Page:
1. ITV Report

Tanker drivers 'overwhelmingly reject' new deal

There is a renewed threat of strikes from fuel tanker drivers after proposals were rejected today Photo: Nick Ansell/PA Wire

There was a renewed threat of strikes by fuel tanker drivers after they "overwhelmingly rejected" proposals aimed at averting industrial action, the union Unite said.

Unite's Diana Holland said in a news conference that while "important progress on health, safety and training" had been made, the drivers needed "more guarantees and assurances from the employers about their commitment to meaningful minimum standards".

The union added that they would now approach conciliation service Acas for their assistance with further talks with employers in a bid to avert industrial action.

We remain committed to achieving a negotiated settlement that brings stability and security to a vital industry and gives this workforce, and the public, confidence that the race to the bottom is ending."

– Diana Holland, assistant general secretary of Unite

About 60 representatives of drivers at seven haulage firms have been discussing proposals drawn up during six days of negotiations at the conciliation service Acas.

The dispute is over a series of issues including terms and conditions, pensions and health and safety and flared up last month after Unite announced that drivers in five companies had backed strikes.

Acas said they were "disappointed" by the rejection of the deal.

Naturally, we are disappointed at today's outcome, following the parties' intensive talks at Acas over the last two weeks.

We are contacting the parties and the challenge now is to see if we can find a way forward.

– Peter Harwood, Acas Chief Conciliator

The union will have to name strike dates - or other forms of industrial action - by Friday afternoon unless employers agree to extend the deadline. Seven days notice must be given if strike action is taken.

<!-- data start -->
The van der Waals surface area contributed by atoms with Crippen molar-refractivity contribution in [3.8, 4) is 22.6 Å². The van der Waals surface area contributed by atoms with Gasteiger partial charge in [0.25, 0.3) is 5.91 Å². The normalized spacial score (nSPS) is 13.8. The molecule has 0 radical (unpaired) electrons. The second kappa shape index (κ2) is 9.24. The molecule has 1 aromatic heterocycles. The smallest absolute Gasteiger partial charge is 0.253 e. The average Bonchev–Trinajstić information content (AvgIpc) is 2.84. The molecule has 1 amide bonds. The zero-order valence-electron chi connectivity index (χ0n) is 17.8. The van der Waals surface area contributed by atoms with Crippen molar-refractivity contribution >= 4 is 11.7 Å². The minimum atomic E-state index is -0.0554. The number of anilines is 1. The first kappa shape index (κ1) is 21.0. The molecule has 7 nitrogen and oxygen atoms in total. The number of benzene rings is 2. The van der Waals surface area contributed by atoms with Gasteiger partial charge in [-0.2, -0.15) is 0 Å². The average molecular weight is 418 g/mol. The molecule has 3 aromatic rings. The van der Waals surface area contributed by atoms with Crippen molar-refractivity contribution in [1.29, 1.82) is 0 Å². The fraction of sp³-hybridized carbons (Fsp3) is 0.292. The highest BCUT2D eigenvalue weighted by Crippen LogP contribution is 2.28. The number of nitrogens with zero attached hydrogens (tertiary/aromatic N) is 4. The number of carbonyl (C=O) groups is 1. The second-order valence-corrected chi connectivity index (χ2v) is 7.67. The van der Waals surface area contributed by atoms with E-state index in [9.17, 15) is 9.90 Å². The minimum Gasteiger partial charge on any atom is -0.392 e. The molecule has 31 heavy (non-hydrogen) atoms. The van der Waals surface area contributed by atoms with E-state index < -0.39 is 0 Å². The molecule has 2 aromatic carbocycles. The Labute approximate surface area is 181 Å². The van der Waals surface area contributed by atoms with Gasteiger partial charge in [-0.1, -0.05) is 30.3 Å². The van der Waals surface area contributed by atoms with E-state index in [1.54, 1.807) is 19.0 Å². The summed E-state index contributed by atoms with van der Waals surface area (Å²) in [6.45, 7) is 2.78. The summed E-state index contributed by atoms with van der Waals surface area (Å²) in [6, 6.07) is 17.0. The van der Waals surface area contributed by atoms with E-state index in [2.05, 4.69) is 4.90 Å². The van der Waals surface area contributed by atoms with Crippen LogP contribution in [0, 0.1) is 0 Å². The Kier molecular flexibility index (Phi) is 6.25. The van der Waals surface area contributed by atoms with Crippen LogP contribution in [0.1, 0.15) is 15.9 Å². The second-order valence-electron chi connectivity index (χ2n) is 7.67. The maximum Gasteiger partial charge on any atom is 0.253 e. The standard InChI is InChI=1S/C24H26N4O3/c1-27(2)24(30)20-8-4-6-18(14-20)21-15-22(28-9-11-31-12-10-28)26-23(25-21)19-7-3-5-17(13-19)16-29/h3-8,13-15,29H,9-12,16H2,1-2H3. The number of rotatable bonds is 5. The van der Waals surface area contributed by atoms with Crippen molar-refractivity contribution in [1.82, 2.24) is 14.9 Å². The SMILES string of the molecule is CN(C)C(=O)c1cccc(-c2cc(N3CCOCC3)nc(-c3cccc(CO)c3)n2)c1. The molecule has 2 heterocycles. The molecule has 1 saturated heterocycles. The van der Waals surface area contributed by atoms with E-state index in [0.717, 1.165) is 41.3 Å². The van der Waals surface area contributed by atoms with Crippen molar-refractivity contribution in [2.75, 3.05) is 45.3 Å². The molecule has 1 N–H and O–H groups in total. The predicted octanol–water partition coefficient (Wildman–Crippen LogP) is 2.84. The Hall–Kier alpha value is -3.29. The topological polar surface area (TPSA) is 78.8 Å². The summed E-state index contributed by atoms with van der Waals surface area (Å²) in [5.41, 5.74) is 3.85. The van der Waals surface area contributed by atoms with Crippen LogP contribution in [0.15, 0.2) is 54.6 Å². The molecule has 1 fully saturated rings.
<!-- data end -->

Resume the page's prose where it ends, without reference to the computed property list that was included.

Our Consumer Editor Chris Choi said the army are still being trained in case fuel tanker drivers go on strike.

After the row flared last month, the Government advised motorists to top up their cars with petrol and to store fuel in jerry cans, leading to panic buying and shortage of supplies.

The AA have urged motorists not to panic buy petrol after today's announcement Credit: Dominic Lipinski/PA Wire

There were chaotic scenes at garages as long queues built up, leading to criticism of the Government for the way they had handled the dispute.

The AA have urged people not to panic buy fuel after today's announcement.

This does not necessarily mean that there will be a strike as talks are likely to resume.

Our message to drivers is to continue with their normal buying pattern for fuel.

There is no shortage of fuel and we don't want to re-create another self-inflicted shortage.


The Government added their disappointment at the failure of a deal and maintained that any strike action would be "wrong and unnecessary".

We are disappointed that an agreement has yet to be reached. We understand that these are complex issues but urge both parties to work towards a negotiated resolution with the support of Acas.

The Government continues to believe that any strike action would be wrong and unnecessary.

– Edward Davey, Energy and Climate Change Secretary

Hoyer, one of the firms involved in the dispute, said the rejection of the deal was a "serious blow".

The decision by Unite to reject the proposals agreed between employers and the union after six days of constructive dialogue through Acas is a serious blow.

The team from Hoyer, along with other key industry employers, engaged fully and professionally in these talks and remain open to negotiation with a view to achieving a positive resolution to this dispute and avoid the possibility of any damaging strike action by Unite.

Having reached this point, Hoyer will now reflect on all available options.

However, we have made comprehensive contingencies as a business and we remain committed to ensuring that despite any strike action by Unite, we make every effort, together with the armed forces, to maintain fuel supplies to a level that keeps disruption to business and the general public to an absolute minimum.

– Hoyer statement

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